e kind of evidence he gives me sixty pieces of artillery, and in a note says that this number was actually counted in passing the South Mountain. As my forces passed through two gaps in the South Mountain, a part of the artillery accompanying each column, I should like to know who. made the count. If it was a citizen, he was not unlikely to count a caisson as a piece of artillery. As General Barnard says that the name, rank, and regiment of the prisoners captured from my command between the 3d and 18th of July were carefully ascertained and recorded, and thus it was ascertained that I had ninety-nine regiments of infantry and thirty-six of cavalry, I defy the production of any such record. If such record exists, then it shows at least twenty-five more regiments of infantry, and twelve of cavalry, than I had. It is possible that men claiming to belong to so many regiments, may have been captured, as I afterward ascertained that there were a very large number of deserters from our ar
ance of the Nineteenth Corps before him. The italics in the last part of this quotation are mine, and are given to call attention to the statement that General Wright was enabled to reach Washington before I did. General Barnard, after stating the inability of Hunter to move up the Ohio and over the Baltimore and Ohio railroad in time to oppose me, says: Hence it became necessary to find other troops to oppose Early. One division (Ricketts's) was, as has been seen, detached on the 5th of July from the lines before Petersburg and sent to Baltimore, where it arrived in time to bear the brunt of the battle at the Monocacy. The other two divisions did not receive their orders till the 9th, and did not reach Washington till two P. M. the 11th, barely in time. A part of the Nineteenth Corps, just arrived at Fort Monroe from Louisiana, were likewise dispatched to Washington and arrived at the same time. (Page 113.) He further says, on page 116: Major-General H. G. Wright, United
mounted, were sent during the 10th and 11th in the direction of Rockville, Laurel, Bladensburg, and Fort Mahan to observe the enemy. The rest (dismounted) were sent, with their cavalry arms, to General McCook for service in the lines. By effectives, it must be understood, are meant only enlisted men for duty who bear arms, and the term does not include commissioned officers. The foregoing statement shows that there were within the defenses and in adjacent camps 20,530 effectives on the 10th of July, while I was on the march from Monocacy, the authorities in Washington being fully apprised of my approach. Besides these troops there was a force of quartermaster's men organized into a brigade by Quartermaster-General Meigs, over 6,000 strong, and reported for duty on Sunday (the 10th). (See same report, pp. 115-116). That, with all these troops at hand, and with full knowledge of my advance, there should have been assembled only five thousand men of the character described by the writ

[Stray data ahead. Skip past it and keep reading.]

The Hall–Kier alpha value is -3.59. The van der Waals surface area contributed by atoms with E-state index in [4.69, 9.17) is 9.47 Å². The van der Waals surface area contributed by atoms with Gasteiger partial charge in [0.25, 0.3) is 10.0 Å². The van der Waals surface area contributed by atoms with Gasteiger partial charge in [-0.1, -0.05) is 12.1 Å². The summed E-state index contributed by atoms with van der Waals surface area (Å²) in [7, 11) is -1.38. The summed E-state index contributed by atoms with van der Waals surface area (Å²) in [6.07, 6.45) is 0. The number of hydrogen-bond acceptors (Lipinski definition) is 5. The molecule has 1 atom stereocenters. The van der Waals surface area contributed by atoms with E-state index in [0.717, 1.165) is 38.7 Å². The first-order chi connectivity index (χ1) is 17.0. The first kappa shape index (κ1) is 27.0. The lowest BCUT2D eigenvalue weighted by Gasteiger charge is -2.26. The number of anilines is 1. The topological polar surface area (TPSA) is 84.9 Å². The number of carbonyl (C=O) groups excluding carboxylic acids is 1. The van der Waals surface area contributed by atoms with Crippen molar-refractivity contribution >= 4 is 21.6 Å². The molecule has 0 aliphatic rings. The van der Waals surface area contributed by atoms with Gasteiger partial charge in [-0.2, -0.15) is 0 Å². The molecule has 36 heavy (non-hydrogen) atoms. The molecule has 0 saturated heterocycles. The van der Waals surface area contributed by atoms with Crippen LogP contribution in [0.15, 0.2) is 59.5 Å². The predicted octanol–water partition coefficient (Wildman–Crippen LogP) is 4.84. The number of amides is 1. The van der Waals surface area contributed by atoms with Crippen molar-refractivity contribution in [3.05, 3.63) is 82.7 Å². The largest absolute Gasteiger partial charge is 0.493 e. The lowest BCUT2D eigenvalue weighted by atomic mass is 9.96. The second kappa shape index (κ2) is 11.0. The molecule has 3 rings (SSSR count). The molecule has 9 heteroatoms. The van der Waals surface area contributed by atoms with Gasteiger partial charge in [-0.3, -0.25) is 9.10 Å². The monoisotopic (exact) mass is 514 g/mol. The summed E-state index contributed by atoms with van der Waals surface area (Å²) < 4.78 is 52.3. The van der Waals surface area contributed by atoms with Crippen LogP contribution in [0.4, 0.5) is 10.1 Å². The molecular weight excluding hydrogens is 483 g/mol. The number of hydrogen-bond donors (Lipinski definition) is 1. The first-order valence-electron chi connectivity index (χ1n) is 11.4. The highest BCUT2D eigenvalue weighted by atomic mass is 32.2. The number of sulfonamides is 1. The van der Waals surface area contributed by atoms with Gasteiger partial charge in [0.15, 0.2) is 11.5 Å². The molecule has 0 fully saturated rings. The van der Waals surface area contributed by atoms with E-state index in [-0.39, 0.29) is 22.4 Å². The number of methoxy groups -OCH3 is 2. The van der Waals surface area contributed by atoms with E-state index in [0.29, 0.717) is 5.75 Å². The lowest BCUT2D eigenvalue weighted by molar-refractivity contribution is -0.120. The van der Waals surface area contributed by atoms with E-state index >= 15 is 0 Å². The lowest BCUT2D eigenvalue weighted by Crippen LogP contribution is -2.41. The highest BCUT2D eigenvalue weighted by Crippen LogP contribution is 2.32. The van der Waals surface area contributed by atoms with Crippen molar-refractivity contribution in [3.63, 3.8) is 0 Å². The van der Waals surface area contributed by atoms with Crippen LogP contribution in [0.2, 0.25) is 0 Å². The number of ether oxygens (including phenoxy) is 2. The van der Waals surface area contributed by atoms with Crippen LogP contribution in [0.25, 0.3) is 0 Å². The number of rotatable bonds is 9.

ough the Shenandoah Valley to threaten the National Capital. It is a little singular that it did not occur to this writer that if General Lee was being so steadily and surely hemmed in as he supposes, he could have spared from his army so large a detachment as I am represented to have carried across the Potomac to the front of Washington. This writer further says: As already stated, the enemy appeared in force in close proximity to the northern defenses of Washington upon the morning of July 11; but small bodies of the invaders had been observed as early as the morning of the day previous --that is, on the morning of the 10th. My advance, a small body of cavalry, arrived for the first time in front of the defenses about noon of the 11th, and I followed this advance in person, arriving in sight of the defenses a little after noon. The main body of my command did not get up until some two or three hours later. If any of my men were observed in front of the defenses on the morning
the front of Washington just in the nick of time — none too soon, but not a minute too late. Up the street they marched as only veterans can march, beyond the line of defenses, and as the heads of columns began to deploy into line of battle and throw out skirmishers cheer after cheer went up from those who had for nearly two days and nights formed a feeble but fortunately effectual barrier to the rebel advance. Early's men heard the cheering, and in the darkness fast closing in upon the 12th of July felt its cause as the reinforcements opened fire. This is quite graphic, and it is a pity that it is but the baseless fabric of a vision as it represents the Silent Man smoking his cigar in a very interesting posture. It may also be observed that the perverse Lee, notwithstanding he was thus throttled, continued to breathe with considerable vigor for some time thereafter. Here is what the Silent man himself says in his report dated the 22d of July, 1865: Immediately upon the enemy's